f) With superhero movies dominating the box office around the world (is Tom Cruise a superhero? To some, perhaps), one forgets just how long some of these characters have been part of pop culture, so it might come as no surprise to you to learn about the appearance of one of Marvel comicdom’s longest-running characters – Dr. Strange – smack dab on the cover of one of Pink Floyd’s early psychedelic albums – Far Out Magazine’s Jordan Potter gives us the details of one of Hipgnosis’ early works for the group, so set your controls for the heart of the sun and learn more about how Earth’s protector found his way onto this trippy record sleeve.

g) I’ve always tried to keep my readers up-to-date regarding some of the legal wrangling taking place in the intellectual property space, giving you info about the latest in the eternal questions of “who owns what and when” and “what do I actually own when I invest in a NFT,” among others. A recent case popped up on my Google Alert screen that looks to be an important one, at least on the “who owns what and when” strands of our discussions, with photographer Jeffrey B. Sedlik suing tattoo artist and reality star Kat Von D over her replication (and subsequent promotion of that use) of one of his better-known images of the late musician Miles Davis. As a tattoo fan myself, my first reaction was whether I’d be needing an appointment with a laser tattoo-removal service, as I have innocently appropriated (strictly as a parody, with no commercial intent, of course) certain bits of album art in some of my own body art but, as you’ll read in this detailed coverage on the subject I found posted by Sarah Cascone on the site – – there are as many questions as there are answers at this point, so it might help us all get a better sense of just what our legal system makes of such uses (whatever your current opinion is of the institution).

Legal case update – The U.S. Supreme Court also recently announced that they will be reviewing a lower court’s decision concerning the ongoing suit/counter-suit involving famed rock photographer Lynn Goldsmith and the estate/foundation of the late Andy Warhol. As I’ve reported previously, Warhol used one of Ms. Goldsmith’s photos of Prince as the basis of derivative artwork for a magazine publisher and a series of art prints without her permission, so the case’s outcome will have a significant impact on the whole “fair use” discussion that’s long dominated the art world. You can read more about some of the latest details (written by Jordan Zolliecoffer) on the JDSupra legal news site via this link –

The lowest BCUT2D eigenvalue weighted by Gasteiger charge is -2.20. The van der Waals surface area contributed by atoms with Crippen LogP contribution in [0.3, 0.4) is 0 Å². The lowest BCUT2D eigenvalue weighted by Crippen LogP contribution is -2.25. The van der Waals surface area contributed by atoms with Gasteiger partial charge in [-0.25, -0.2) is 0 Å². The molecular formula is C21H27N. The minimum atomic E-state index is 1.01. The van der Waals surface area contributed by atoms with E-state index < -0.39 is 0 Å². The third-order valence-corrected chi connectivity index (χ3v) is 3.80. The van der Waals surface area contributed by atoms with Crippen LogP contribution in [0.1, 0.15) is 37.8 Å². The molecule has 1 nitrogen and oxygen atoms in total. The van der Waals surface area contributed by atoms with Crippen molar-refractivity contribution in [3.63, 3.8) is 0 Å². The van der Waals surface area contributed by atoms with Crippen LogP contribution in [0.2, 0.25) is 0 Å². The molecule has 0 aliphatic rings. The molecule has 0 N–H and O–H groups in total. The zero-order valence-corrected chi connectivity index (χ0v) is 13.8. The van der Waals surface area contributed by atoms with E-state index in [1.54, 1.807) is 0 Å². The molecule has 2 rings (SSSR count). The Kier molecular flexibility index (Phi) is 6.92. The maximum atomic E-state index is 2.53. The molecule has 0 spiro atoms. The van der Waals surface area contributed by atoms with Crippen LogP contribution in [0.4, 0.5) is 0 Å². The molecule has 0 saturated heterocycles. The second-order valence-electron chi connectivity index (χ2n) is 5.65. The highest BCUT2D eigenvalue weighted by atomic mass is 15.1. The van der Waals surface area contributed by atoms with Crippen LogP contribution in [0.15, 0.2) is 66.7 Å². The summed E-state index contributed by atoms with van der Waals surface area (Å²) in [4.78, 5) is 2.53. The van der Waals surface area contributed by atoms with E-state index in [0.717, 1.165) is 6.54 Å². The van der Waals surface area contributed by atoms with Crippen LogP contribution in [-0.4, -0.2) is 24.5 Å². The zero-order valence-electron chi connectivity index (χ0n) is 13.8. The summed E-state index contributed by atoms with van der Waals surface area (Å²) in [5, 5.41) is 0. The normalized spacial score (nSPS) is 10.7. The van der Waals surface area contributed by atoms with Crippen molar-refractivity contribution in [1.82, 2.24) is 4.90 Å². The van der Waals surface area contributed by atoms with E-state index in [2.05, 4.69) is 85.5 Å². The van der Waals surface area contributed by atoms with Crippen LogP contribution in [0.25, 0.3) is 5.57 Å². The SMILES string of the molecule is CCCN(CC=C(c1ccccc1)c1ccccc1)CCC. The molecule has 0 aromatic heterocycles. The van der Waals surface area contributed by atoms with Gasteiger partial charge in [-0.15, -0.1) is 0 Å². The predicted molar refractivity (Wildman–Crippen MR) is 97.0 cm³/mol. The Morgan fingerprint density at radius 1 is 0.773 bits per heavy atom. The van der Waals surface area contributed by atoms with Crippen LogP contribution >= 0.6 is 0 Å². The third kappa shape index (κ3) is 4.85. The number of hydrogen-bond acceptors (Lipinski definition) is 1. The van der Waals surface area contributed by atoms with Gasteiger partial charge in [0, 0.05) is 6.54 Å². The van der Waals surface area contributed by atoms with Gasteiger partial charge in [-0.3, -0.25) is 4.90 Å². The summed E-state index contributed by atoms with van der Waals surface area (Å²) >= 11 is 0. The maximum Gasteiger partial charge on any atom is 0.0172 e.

Brief Bits:

a) Steve Fairclough writes in Amateur Photographer (UK) about the Sgt Pepper’s album cover –  Lots of details and behind-the-scenes photos, plus commentary by Aubrey Powell, Christie Goodwin and Rankin.

b) Another Beatles cover-inspired activity made the news as part of a Pride celebration in El Paso, TX –

c) The newest entry in Far Out Magazine’s  “The Cover Uncovered” series of articles finds writers Jordan Potter and Sam Kemp giving us the details on what they’re calling “The 10 Most Controversial Album Covers of All Time” –, with some covers making us wonder why they were so shocking when considering the context they were introduced into (all right, the Type O Negative cover can still be a bit shocking even today), while Tyler Golsen pitches in with an article on The Beatles’ Rubber Soul – enlightening us with a discussion of Robert Freeman’s stretchy-faced photo, created for the cover of one of the band’s most-psychedelic albums in an effort to move the band’s image from cutesy mop tops to something a bit less “clean-cut”…

That’s all for now – stay tuned and be on the lookout for timely news alerts on our news feeds (sign up below to get an automatic email every time there’s something new on the ACHOF site). Unless the Supreme Court slaps an injunction on me for posting my news summary without first letting the Appropriateness Police review my work for items that might be too offensive for publication, I’ll be returning right around the first of next month with another news summary for you. Until then, enjoy your early Summer season, Independence Day in the U.S. and whatever else brings joy to you and those you love. Peace and Love and wishes of Good Health (and a LOT more common sense and compassion for those less fortunate) to you all.

Unless otherwise noted, all text and images included in this article are Copyright 2022 Mike Goldstein and – All Rights Reserved. All of the trade names mentioned in these summaries are the properties of their respective owners and are used for reference only.